In the wake of racially motivated murders of George Floyd, Ahmaud Arbery and Breonna Taylor among others in early 2020, corporations and philanthropic leaders across Maine joined forces to raise an initial $270,000 to launch the Racial Justice Fund of the Maine Justice Foundation to combat racial injustice and inequity throughout the state. In early 2021 the Foundation issued six grants to the Greater Portland Immigrant Welcome Center, Healthy Acadia – Downeast Diversity, League of Women Voters of Maine Education Fund, Maine Inside Out, Sunlight Media Collective and The Third Place. Since launching the Fund in 2020, the Foundation has been actively engaged in fundraising and the Fund now stands at $641,126, representing over $370,000 in growth. With racially motivated violence still topping the headlines almost daily, our work is far from done. The Foundation continues to seek donations to fund programs that address systemic racism and inequities throughout our communities.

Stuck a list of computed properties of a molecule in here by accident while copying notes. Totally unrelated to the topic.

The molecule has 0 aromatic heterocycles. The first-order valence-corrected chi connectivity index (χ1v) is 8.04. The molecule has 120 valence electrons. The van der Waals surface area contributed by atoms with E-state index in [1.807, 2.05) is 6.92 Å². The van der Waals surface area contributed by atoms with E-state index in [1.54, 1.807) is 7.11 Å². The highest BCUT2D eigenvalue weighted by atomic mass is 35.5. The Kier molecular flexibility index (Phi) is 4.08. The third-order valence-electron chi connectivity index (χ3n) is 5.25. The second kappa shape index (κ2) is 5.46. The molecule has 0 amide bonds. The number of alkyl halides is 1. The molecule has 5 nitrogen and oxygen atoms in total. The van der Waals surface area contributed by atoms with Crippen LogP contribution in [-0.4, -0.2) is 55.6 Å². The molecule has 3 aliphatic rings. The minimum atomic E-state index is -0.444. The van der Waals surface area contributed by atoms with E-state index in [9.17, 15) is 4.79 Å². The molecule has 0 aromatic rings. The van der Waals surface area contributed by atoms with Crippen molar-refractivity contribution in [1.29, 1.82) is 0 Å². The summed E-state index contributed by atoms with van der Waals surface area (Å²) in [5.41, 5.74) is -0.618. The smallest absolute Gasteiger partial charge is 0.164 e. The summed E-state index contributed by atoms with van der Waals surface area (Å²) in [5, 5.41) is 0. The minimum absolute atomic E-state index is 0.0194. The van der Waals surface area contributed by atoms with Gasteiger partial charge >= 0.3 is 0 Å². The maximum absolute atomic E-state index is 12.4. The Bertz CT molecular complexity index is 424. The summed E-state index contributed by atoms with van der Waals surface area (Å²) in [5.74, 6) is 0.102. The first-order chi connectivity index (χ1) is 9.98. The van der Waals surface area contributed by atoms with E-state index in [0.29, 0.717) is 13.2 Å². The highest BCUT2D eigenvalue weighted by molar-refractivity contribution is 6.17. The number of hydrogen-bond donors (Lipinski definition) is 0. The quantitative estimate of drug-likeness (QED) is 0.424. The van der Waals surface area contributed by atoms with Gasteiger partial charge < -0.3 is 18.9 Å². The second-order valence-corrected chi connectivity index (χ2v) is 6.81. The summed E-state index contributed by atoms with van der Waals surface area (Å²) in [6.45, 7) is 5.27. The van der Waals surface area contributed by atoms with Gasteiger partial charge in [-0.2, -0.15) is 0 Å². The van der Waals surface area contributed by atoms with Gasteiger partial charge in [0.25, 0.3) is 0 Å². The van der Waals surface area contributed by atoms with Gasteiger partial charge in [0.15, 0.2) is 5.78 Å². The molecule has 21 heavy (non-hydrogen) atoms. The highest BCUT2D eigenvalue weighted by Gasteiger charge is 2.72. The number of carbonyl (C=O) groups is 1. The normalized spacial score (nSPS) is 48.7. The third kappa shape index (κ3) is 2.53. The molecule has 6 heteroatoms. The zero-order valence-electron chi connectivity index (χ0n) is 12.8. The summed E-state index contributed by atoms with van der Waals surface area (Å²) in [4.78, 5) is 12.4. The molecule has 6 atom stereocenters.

“The Maine Justice Foundation has long supported the ideal of access to justice for all Mainers,” said Michelle Draeger, Executive Director. “The Racial Justice Fund demonstrates our conscious commitment to this ideal not only for white Mainers but also for our fellow Black, Indigenous, People of Color (BIPOC) community members who may be deprived of equitable treatment or suffer the effects of systemic racism because they are BIPOC. Our first round of grantees have successfully launched programs that support diversity and address racial inequities across Maine. [View Press Release] This critically important work not only supports BIPOC communities but it also engenders understanding of systemic inequities so we can all participate in solutions.”
The Fund’s Advisory Committee has formulated the specific goals for grantmaking, issued the inaugural and current request for proposals and will recommend grants. The current members are co-chairs Prof. Marcelle Medford and Dr. Evelyn Silver, Michael-Corey Hinton, Mary Herman, Reginald Parson, Francys Perkins, Bill Harwood, Janis Cohen, and Shelly Anarado Okere.
For a full description of the Racial Justice Fund and the Advisory Committee, please see below.
FMI: Contact Michelle G. Draeger, Executive Director: 207-620-1351, firstname.lastname@example.org or Linsey MacDougall, Development and Programs Manager: 207-620-1354, email@example.com
April 1, 2021: Fund Makes Inaugural Grants to Six Maine Groups Working for Racial Justice and Equity